Expert Criminal Defense in the Houston area, including Brazoria, Ft. Bend, Galveston, Harris & Montgomery Counties
No one ever plans on needing to hire a criminal defense attorney. Most of us don’t think that we’ll ever need such legal representation. After all, you and the people around you probably aren’t career criminals. And indeed, most of the people who do need such representation would agree with you. They’re ordinary law-abiding citizens who through a set of extraordinary circumstances have run afoul of the law.
While many folks have little sympathy for those who get into legal trouble and claim “It’s not my fault” or “I didn’t know that wasn’t allowed,” it can happen all too easily. As wonderful as our legal system is, our many rules and regulations can entrap the most minor and unwitting of lawbreakers in an endless nightmare.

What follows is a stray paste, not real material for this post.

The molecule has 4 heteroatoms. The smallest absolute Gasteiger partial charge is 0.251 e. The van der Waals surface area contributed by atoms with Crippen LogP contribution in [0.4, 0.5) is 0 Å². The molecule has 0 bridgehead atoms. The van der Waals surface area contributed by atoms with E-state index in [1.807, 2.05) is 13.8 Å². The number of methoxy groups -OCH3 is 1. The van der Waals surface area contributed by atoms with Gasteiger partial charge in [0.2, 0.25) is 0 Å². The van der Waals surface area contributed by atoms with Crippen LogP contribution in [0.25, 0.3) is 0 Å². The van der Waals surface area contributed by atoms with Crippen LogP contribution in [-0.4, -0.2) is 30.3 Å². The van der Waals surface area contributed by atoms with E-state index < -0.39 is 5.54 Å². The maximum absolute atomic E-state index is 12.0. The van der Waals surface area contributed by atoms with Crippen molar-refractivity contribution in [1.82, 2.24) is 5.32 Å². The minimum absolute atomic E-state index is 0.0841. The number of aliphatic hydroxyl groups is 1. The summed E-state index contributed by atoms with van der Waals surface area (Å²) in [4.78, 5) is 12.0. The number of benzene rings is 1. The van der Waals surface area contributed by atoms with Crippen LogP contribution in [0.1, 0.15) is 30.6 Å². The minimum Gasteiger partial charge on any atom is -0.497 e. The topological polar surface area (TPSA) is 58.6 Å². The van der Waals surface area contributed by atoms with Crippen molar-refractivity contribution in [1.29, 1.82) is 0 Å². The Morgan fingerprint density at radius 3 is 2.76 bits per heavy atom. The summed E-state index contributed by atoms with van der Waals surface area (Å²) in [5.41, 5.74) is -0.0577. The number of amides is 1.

Convictions requiring a prison sentence can result in the loss of homes and employment or the ability to find either. And given that those convicted may have been falsely accused, or given a sentence out of proportion to their actions, one sees how the services of a qualified criminal defense attorney can be very helpful. Such an attorney can:
- Help clients enter pleas and arrange for bail if needed
- File paperwork and documents for clients and collect evidence
- Attend meetings and hearings as a representative of the client
- Represent the client in court and negotiate settlements
Often individuals think that if a criminal defense attorney is representing a client in a non-serious criminal action, it must be vehicle related. It’s certainly true that this is a good lawyer to have on your side in a DUI case or when accused of “driving while texting,” but there are many other ways in which a lawyer can assist an “unintentional criminal.” Look below to see just a few examples.
Disorderly conduct, sometimes called disturbing the peace or breach of the peace, refers to any intentional action creating an unreasonable and significant breach of the peace, disturbs the public order, or infringes on the rights and privacy of others. When disruptive behavior cases go to court, they are not always dismissed easily.